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“Bite-Size Bits of Local, National, and Global History”
“Bite-Size Bits of Local, National, and Global History”
Gettysburg in Adams County, Pennsylvania — The American Northeast (Mid-Atlantic)
 

Soldiers’ National Cemetery

 
 
Soldiers' National Cemetery Marker Photo, Click for full size
By Craig Swain, December 27, 2008
1. Soldiers' National Cemetery Marker
Inscription.
"Here where they fell,
Oft shall the widow's tear be shed,
Oft shall fond parents mourn their dead;
The orphan here shall kneel and weep..."
Hymn by Benjamin B. French
Sung at cemetery dedication
November 19, 1863

Soldiers' National Cemetery contains the graves of more than 6,000 United States servicemen, including 3,580 Union soldiers killed in the Civil War. Nearly half of the Civil War burials are unknown soldiers.

A few days after the battle, Andrew Curtin, Governor of Pennsylvania, visited Gettysburg and was deeply moved by what he saw. Bodies of soldiers had been hurriedly buried on the battlefield, and some had not been buried at all. Curtin and representatives of Northern states took steps to create a national cemetery. Beginning in October 1863, bodies were carefully removed from the field and re-interred here. The work took five months.

On November 19, 1863, before the burials were completed, government officials, battle veterans, and citizens assembled to dedicate the cemetery. Near the end of the ceremonies, the President of the United States, Abraham Lincoln, offered a few remarks - his Gettysburg Address.

Where was Lincoln?
President Abraham Lincoln was standing on a platform near the site of the Soldiers' National Monument when he delivered the famed Gettysburg
Close Up of Cemetery Map Photo, Click for full size
By Craig Swain, December 27, 2008
2. Close Up of Cemetery Map
Double click to see the details, indicating points of interest in the cemetery.
Address.
 
Erected by Gettysburg National Military Park.
 
Location. 39° 49.298′ N, 77° 13.802′ W. Marker is in Gettysburg, Pennsylvania, in Adams County. Marker is on Baltimore Pike (State Highway 97), on the right when traveling south. Click for map. Located at the north entrance to the Gettysburg National Cemetery. It is duplicated at the south entrance. Marker is in this post office area: Gettysburg PA 17325, United States of America.
 
Other nearby markers. At least 10 other markers are within walking distance of this marker. Second Division (a few steps from this marker); Gettysburg Address (a few steps from this marker); Army of the Potomac (a few steps from this marker); a different marker also named Army of the Potomac (a few steps from this marker); a different marker also named Army of the Potomac (within shouting distance of this marker); a different marker also named Army of the Potomac (within shouting distance of this marker); a different marker also named Army of the Potomac (within shouting distance of this marker); a different marker also named Army of the Potomac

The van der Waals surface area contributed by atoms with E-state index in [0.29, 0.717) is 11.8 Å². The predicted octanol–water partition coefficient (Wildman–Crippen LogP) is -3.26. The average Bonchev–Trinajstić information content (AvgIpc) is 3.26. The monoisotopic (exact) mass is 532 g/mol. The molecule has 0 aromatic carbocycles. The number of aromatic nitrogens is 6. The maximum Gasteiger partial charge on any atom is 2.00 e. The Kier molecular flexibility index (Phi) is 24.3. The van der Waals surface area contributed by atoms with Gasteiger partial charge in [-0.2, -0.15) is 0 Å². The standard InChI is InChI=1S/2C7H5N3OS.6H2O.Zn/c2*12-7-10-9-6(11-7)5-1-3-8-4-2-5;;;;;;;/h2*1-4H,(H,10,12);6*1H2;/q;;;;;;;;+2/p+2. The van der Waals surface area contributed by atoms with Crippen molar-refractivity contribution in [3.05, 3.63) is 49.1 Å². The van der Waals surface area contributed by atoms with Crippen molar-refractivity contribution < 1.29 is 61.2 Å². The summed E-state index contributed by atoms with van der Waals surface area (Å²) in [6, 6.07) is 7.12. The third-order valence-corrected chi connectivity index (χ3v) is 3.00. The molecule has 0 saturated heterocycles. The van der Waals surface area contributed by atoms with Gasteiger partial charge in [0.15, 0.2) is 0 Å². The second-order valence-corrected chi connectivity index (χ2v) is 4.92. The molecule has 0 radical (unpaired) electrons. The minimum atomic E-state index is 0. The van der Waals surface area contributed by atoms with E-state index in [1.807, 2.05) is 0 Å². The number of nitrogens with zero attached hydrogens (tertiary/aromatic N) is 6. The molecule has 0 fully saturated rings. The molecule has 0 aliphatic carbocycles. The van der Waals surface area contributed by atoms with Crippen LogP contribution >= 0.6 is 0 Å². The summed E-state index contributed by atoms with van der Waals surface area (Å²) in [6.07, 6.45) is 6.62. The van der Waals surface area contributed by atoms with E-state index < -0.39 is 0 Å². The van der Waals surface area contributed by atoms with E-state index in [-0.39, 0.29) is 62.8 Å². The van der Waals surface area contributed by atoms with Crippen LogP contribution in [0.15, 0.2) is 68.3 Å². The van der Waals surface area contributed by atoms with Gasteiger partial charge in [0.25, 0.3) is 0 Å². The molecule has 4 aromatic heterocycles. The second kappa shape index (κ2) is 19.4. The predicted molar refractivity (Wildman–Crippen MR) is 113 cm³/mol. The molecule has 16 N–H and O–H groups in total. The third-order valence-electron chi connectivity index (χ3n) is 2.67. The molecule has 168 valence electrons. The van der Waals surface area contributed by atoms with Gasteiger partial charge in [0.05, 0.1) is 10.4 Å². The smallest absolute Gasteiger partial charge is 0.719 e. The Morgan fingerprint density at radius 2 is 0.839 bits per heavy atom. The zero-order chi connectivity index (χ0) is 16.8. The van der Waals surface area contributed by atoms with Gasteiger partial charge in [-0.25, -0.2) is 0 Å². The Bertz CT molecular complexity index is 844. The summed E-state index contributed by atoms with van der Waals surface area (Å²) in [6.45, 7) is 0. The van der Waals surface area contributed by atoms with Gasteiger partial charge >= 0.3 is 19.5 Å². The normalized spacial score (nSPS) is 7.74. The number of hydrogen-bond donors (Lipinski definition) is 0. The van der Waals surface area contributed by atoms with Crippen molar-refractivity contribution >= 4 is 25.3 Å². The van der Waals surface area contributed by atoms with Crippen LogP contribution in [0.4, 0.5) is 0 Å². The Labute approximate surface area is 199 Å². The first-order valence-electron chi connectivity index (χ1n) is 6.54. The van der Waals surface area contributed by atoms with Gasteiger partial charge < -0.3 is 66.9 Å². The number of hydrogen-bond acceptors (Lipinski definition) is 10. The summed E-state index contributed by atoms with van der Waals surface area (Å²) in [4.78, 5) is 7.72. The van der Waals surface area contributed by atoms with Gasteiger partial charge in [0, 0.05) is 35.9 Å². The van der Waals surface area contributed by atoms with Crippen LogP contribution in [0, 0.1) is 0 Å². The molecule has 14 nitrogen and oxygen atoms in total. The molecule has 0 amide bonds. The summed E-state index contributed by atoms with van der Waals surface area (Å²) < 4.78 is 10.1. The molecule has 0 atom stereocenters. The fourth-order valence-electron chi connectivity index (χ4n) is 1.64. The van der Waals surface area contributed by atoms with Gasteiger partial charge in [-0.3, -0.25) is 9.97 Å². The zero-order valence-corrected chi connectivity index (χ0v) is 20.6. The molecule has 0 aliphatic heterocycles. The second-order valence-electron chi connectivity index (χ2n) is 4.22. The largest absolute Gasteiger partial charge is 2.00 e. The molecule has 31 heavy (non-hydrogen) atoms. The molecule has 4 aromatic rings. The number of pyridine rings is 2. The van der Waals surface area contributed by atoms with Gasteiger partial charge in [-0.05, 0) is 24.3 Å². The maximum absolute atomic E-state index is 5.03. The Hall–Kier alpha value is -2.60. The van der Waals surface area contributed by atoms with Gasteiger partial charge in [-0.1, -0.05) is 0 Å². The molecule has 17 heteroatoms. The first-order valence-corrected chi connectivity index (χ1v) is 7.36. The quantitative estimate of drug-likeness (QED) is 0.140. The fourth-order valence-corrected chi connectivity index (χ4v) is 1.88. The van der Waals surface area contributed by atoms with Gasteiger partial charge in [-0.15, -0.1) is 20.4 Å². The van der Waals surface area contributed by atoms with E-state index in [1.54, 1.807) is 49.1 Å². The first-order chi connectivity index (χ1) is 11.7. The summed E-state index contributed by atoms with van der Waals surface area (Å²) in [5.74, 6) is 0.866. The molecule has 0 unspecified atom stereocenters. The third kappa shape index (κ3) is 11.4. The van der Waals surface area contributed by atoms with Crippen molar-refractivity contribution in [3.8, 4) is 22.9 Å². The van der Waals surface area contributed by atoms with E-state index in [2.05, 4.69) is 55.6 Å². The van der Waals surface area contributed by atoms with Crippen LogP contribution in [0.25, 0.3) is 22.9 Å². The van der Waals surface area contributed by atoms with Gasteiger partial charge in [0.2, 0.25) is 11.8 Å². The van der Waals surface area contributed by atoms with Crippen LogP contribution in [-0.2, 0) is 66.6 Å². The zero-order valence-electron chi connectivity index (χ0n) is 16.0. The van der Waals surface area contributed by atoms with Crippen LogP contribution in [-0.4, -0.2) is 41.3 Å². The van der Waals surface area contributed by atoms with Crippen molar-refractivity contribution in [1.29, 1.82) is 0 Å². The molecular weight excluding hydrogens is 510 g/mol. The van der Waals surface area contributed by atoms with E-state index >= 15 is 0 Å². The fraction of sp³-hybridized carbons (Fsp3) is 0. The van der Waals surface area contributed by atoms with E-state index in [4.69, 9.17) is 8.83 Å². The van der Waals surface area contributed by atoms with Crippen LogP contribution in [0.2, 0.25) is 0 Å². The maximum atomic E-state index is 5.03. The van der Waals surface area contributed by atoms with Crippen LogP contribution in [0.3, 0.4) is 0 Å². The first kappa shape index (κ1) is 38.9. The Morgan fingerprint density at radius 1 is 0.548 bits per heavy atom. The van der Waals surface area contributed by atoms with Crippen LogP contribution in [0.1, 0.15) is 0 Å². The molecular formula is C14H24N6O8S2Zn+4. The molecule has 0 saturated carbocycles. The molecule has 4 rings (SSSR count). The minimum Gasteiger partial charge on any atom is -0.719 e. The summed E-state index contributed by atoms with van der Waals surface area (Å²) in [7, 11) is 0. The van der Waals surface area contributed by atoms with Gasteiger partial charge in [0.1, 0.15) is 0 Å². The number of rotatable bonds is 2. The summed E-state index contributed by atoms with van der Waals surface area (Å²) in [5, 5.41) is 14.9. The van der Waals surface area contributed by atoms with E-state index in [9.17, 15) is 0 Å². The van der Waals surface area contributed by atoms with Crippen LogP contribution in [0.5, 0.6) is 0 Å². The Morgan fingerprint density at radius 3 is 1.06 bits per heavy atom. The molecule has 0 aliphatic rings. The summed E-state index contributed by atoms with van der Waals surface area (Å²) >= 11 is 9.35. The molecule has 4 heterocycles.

Soldiers' National Cemetery Marker Photo, Click for full size
By Brian Scott, September 22, 2015
3. Soldiers' National Cemetery Marker
(within shouting distance of this marker); a different marker also named Army of the Potomac (within shouting distance of this marker); a different marker also named Army of the Potomac (within shouting distance of this marker). Click for a list of all markers in Gettysburg.
 
More about this marker. The marker displays a map of the cemetery with important points and monuments indicated. On the lower right a photograph shows the Soldiers' National Cemetery in 1882.

On the left center is a photograph of the Soldiers' National Monument with the caption, The focal point of the cemetery is the Soldiers' National Monument. Dedicated July 1, 1869, it was the first of Gettysburg's grand memorials. At its base are seated figures representing War, History, Peace, and Plenty, while sixty feet above, Liberty holds the wreath of victory and the sheathed sword of battle.
 
Also see . . .  Gettysburg National Cemetery. (Submitted on March 8, 2009, by Craig Swain of Leesburg, Virginia.)
 
Categories. Cemeteries & Burial SitesWar, US Civil
 
Soldiers' National Cemetery Marker<br>Main Text Photo, Click for full size
By Brian Scott, September 22, 2015
4. Soldiers' National Cemetery Marker
Main Text
Soldiers' National Cemetery (1882) Photo, Click for full size
By Brian Scott, September 22, 2015
5. Soldiers' National Cemetery (1882)
Soldiers' National Cemetery Marker Photo, Click for full size
By Brian Scott, September 22, 2015
6. Soldiers' National Cemetery Marker
Marker at the North Entrance Photo, Click for full size
By Craig Swain, December 27, 2008
7. Marker at the North Entrance
North Entrance to the Cemetery Photo, Click for full size
By Craig Swain, December 27, 2008
8. North Entrance to the Cemetery
 
 
Credits. This page originally submitted on , by Craig Swain of Leesburg, Virginia. This page has been viewed 700 times since then and 40 times this year. Photos:   1, 2. submitted on , by Craig Swain of Leesburg, Virginia.   3, 4, 5, 6. submitted on , by Brian Scott of Anderson, South Carolina.   7, 8. submitted on , by Craig Swain of Leesburg, Virginia. This page was last revised on June 16, 2016.
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